There’s a belief among some psychologists that the mind must shape things going on around it to fit whatever core beliefs it contains. If so, Michael Moore’s deepest core belief is apparently in his own greatness — and how dare a movie about Chris Kyle challenge that!
Smarting from a near across the board backlash over his comments about American Sniper, Michael Moore recently issued a tirade against his detractors. There were three key themes he hit upon. First, his unwavering love and respect for the American fighting man and woman. That’s not a typo by the way. Second, his insistence that the Iraq war was wrong. Gasp. What a surprise. Yawn. And finally, his claim that Barack Obama is the greatest military tactician to have ever walked this earth. That’s not a typo either.
To play devil’s advocate and pretend his first point is accurate, isn’t it odd that his chosen way to express unwavering love and respect for the troops is to bitterly critique a film made about a man who served as one of the best in an elite group of troops? Moore’s position brings to mind the guy who says he loves his wife after he’s just beaten her senseless. Moreoever, if this is how Michael Moore treats those dear to him, he must operate like a Michigan-based Saddam Hussein against those he truly has a grudge against.
Moving on to his third point, in Moore’s temper tantrum of a response he notes that Obama was able to take out Osama — note he doesn’t have a problem with precision military action as used in this instance – with a force of 12 and not 150,000 troops on ground like Bush used. It’s probably hard for Moore to understand that the efforts of those 150,000 helped set the stage for that force of 12 to do their job. There were bases in Afghanistan, for example, used by the 12. Logistics, Communications, Food, Support. Intelligence. And so on.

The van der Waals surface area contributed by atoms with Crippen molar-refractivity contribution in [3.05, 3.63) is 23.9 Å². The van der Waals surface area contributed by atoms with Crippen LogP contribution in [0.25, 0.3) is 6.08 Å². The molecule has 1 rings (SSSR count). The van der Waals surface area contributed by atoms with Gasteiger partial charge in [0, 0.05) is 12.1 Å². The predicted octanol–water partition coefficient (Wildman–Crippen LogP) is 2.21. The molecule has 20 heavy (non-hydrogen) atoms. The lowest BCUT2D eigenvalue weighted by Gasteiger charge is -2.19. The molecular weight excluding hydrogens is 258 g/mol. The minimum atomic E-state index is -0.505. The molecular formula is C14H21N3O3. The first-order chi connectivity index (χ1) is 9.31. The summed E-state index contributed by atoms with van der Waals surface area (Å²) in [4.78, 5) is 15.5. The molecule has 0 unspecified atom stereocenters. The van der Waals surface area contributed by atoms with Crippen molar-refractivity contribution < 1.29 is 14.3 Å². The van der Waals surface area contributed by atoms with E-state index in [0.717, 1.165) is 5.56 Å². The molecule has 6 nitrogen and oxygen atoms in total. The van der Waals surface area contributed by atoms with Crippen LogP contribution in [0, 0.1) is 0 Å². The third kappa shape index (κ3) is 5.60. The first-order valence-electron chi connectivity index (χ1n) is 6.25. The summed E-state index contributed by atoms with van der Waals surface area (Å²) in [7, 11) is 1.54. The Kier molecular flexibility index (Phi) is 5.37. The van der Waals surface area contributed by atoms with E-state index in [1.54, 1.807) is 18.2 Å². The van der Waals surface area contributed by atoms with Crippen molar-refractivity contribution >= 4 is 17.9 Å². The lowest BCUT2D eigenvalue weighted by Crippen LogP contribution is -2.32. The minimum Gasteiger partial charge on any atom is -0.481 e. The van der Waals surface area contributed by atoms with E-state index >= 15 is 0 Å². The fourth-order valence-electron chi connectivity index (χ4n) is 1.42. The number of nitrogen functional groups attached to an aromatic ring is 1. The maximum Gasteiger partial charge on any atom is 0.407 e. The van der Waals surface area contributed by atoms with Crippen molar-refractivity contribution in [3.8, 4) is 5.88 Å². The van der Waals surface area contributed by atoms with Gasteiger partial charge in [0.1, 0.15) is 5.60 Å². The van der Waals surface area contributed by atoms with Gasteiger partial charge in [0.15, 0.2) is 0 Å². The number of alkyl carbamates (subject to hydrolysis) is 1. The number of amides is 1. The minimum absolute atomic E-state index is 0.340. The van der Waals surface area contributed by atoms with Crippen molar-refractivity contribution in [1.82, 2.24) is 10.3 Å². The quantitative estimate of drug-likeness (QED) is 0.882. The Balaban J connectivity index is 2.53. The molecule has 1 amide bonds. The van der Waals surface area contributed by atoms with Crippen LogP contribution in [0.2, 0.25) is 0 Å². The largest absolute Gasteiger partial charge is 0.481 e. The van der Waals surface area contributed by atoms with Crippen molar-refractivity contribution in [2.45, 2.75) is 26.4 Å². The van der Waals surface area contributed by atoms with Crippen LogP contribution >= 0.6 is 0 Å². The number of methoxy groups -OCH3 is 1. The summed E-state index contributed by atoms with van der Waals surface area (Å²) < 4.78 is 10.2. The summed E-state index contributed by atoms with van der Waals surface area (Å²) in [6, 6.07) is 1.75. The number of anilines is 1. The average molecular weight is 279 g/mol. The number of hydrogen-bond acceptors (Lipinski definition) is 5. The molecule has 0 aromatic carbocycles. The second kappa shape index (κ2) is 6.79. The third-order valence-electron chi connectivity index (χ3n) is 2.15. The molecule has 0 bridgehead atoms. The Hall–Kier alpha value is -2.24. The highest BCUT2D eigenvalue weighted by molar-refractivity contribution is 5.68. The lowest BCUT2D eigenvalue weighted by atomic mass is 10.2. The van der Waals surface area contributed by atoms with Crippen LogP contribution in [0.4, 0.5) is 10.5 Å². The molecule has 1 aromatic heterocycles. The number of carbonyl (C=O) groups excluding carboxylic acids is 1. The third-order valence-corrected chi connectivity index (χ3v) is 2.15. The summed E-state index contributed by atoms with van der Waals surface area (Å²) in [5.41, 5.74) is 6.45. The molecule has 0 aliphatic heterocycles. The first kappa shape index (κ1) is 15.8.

That Michael Moore dismisses what 150,000 troops he supposedly adores did and instead believes Barack Obama commanded a force of 12 to take out Osama on their own is tin-foil hat weird.
Which leads to his diatribe about the Iraq war. As tempting as it is to re-debate the Iraq war for the umpteenth time — and the left always loves re-debating a war — it’s better to step back and look at what Moore is really doing here. Were he truly concerned about the troops, why would he even bother mentioning the Iraq war?
Because opposition to Iraq, Afghanistan, and George W Bush defined Michael Moore for the better part of the previous decade. It’s who he is and what he’s known for among many people. It made him a lot of money. He enjoyed a lot of adoring attention from like-minded elites and from low information fans. American Sniper takes that away from him. Michael Moore is so deeply narcissistic he can’t help but try and snatch it back. He can’t help but to try and re-insert his own sense of greatness back into public discussion now that he’s made a fool of himself for all to see.
Consider it this way. Two football teams are playing a game. Michael Moore is in the stands watching. He doesn’t support football at all. So when a movie is made about the first-string quarterback for football team A does he come out and say, “Boy, that guy was a great quarterback but I still have reservations about the overall game itself”; or does he seek to bitterly discredit what that quarterback did, claim to love all the players on team A, and then question whether the two teams should have played at all?
So it is with American Sniper. Moore couldn’t simply say, “Boy I love the troops and wow Chris Kyle was one of the best of the best, but I still have reservations about Iraq”. No. He initiated his own controversy by first calling Kyle and snipers in general cowards, then claimed to love the troops, and finally recycled his tired, old anti-war
rhetoric in an attempt to retake the public stage.
As sorry as Michael Moore’s performance has been, it’s good to see where his heart really is — and it ain’t with the troops.